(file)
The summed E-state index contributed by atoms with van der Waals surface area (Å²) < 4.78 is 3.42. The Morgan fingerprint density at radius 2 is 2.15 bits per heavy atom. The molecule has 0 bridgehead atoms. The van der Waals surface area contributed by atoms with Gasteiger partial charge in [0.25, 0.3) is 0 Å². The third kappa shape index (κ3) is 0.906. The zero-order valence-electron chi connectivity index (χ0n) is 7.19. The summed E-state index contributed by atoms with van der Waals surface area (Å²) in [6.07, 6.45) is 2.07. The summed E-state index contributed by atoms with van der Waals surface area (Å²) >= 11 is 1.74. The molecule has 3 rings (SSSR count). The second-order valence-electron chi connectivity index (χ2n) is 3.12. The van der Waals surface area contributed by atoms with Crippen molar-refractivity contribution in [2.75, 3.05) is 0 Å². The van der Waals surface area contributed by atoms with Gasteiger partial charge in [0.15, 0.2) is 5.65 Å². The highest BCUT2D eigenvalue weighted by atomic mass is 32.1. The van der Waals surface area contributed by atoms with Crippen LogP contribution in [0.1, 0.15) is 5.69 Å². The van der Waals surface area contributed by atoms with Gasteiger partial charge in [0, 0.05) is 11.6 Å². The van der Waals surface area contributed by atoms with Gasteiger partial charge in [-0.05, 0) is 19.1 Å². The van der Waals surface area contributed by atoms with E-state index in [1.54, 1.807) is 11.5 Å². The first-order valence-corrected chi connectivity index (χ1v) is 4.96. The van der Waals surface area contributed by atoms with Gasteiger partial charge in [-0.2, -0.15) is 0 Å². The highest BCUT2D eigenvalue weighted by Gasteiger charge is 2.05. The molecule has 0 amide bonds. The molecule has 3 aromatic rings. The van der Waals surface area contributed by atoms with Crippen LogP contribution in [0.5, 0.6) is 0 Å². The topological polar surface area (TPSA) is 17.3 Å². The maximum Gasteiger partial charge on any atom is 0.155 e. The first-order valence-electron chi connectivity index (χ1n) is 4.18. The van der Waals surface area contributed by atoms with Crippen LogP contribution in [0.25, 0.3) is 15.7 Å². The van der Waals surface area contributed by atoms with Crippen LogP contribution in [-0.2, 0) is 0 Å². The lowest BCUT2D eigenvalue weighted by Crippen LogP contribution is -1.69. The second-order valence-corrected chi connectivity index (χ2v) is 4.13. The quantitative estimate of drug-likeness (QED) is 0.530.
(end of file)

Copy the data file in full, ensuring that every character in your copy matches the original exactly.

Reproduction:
The summed E-state index contributed by atoms with van der Waals surface area (Å²) < 4.78 is 3.42. The Morgan fingerprint density at radius 2 is 2.15 bits per heavy atom. The molecule has 0 bridgehead atoms. The van der Waals surface area contributed by atoms with Gasteiger partial charge in [0.25, 0.3) is 0 Å². The third kappa shape index (κ3) is 0.906. The zero-order valence-electron chi connectivity index (χ0n) is 7.19. The summed E-state index contributed by atoms with van der Waals surface area (Å²) in [6.07, 6.45) is 2.07. The summed E-state index contributed by atoms with van der Waals surface area (Å²) >= 11 is 1.74. The molecule has 3 rings (SSSR count). The second-order valence-electron chi connectivity index (χ2n) is 3.12. The van der Waals surface area contributed by atoms with Crippen molar-refractivity contribution in [2.75, 3.05) is 0 Å². The van der Waals surface area contributed by atoms with Gasteiger partial charge in [0.15, 0.2) is 5.65 Å². The highest BCUT2D eigenvalue weighted by atomic mass is 32.1. The van der Waals surface area contributed by atoms with Crippen LogP contribution in [0.1, 0.15) is 5.69 Å². The van der Waals surface area contributed by atoms with Gasteiger partial charge in [0, 0.05) is 11.6 Å². The van der Waals surface area contributed by atoms with Gasteiger partial charge in [-0.05, 0) is 19.1 Å². The van der Waals surface area contributed by atoms with E-state index in [1.54, 1.807) is 11.5 Å². The first-order valence-corrected chi connectivity index (χ1v) is 4.96. The van der Waals surface area contributed by atoms with Gasteiger partial charge in [-0.2, -0.15) is 0 Å². The highest BCUT2D eigenvalue weighted by Gasteiger charge is 2.05. The molecule has 0 amide bonds. The molecule has 3 aromatic rings. The van der Waals surface area contributed by atoms with Crippen LogP contribution in [0.5, 0.6) is 0 Å². The topological polar surface area (TPSA) is 17.3 Å². The maximum Gasteiger partial charge on any atom is 0.155 e. The first-order valence-electron chi connectivity index (χ1n) is 4.18. The van der Waals surface area contributed by atoms with Crippen LogP contribution in [0.25, 0.3) is 15.7 Å². The van der Waals surface area contributed by atoms with Crippen LogP contribution in [-0.2, 0) is 0 Å². The lowest BCUT2D eigenvalue weighted by Crippen LogP contribution is -1.69. The second-order valence-corrected chi connectivity index (χ2v) is 4.13. The quantitative estimate of drug-likeness (QED) is 0.530.